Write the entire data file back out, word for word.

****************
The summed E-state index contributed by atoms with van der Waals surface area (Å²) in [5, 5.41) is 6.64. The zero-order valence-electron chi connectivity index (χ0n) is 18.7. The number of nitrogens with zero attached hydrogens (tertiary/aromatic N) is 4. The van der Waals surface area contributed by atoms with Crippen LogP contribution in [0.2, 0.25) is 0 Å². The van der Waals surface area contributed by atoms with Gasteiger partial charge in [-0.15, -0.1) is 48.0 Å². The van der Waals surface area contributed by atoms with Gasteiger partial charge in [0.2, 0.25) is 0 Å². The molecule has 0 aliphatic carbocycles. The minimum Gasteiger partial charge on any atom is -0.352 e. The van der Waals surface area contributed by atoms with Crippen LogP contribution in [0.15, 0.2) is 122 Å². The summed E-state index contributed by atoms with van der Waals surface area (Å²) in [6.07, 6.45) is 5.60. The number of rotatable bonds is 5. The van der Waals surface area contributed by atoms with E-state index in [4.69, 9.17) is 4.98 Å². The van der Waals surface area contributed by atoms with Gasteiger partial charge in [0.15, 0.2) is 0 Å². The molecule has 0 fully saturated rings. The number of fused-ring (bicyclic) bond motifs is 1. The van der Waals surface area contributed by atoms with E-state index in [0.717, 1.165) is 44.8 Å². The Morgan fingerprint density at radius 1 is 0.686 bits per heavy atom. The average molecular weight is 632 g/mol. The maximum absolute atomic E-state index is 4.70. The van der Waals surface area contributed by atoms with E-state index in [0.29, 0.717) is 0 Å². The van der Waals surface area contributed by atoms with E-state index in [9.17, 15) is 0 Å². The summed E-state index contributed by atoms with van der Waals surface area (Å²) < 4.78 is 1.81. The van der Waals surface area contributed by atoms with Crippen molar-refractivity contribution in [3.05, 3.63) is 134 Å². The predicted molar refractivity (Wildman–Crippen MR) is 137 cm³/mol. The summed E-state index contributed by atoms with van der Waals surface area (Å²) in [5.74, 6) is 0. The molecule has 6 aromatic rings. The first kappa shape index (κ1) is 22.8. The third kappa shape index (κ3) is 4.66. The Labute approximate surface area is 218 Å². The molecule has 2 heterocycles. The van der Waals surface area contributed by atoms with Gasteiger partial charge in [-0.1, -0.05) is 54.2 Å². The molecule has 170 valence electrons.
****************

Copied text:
The summed E-state index contributed by atoms with van der Waals surface area (Å²) in [5, 5.41) is 6.64. The zero-order valence-electron chi connectivity index (χ0n) is 18.7. The number of nitrogens with zero attached hydrogens (tertiary/aromatic N) is 4. The van der Waals surface area contributed by atoms with Crippen LogP contribution in [0.2, 0.25) is 0 Å². The van der Waals surface area contributed by atoms with Gasteiger partial charge in [-0.15, -0.1) is 48.0 Å². The van der Waals surface area contributed by atoms with Gasteiger partial charge in [0.2, 0.25) is 0 Å². The molecule has 0 aliphatic carbocycles. The minimum Gasteiger partial charge on any atom is -0.352 e. The van der Waals surface area contributed by atoms with Crippen LogP contribution in [0.15, 0.2) is 122 Å². The summed E-state index contributed by atoms with van der Waals surface area (Å²) in [6.07, 6.45) is 5.60. The number of rotatable bonds is 5. The van der Waals surface area contributed by atoms with E-state index in [4.69, 9.17) is 4.98 Å². The van der Waals surface area contributed by atoms with Gasteiger partial charge in [0.15, 0.2) is 0 Å². The molecule has 0 fully saturated rings. The number of fused-ring (bicyclic) bond motifs is 1. The van der Waals surface area contributed by atoms with E-state index in [0.717, 1.165) is 44.8 Å². The Morgan fingerprint density at radius 1 is 0.686 bits per heavy atom. The average molecular weight is 632 g/mol. The maximum absolute atomic E-state index is 4.70. The van der Waals surface area contributed by atoms with E-state index in [0.29, 0.717) is 0 Å². The van der Waals surface area contributed by atoms with E-state index in [9.17, 15) is 0 Å². The summed E-state index contributed by atoms with van der Waals surface area (Å²) < 4.78 is 1.81. The van der Waals surface area contributed by atoms with Crippen molar-refractivity contribution in [3.05, 3.63) is 134 Å². The predicted molar refractivity (Wildman–Crippen MR) is 137 cm³/mol. The summed E-state index contributed by atoms with van der Waals surface area (Å²) in [5.74, 6) is 0. The molecule has 6 aromatic rings. The first kappa shape index (κ1) is 22.8. The third kappa shape index (κ3) is 4.66. The Labute approximate surface area is 218 Å². The molecule has 2 heterocycles. The van der Waals surface area contributed by atoms with Gasteiger partial charge in [-0.1, -0.05) is 54.2 Å². The molecule has 170 valence electrons.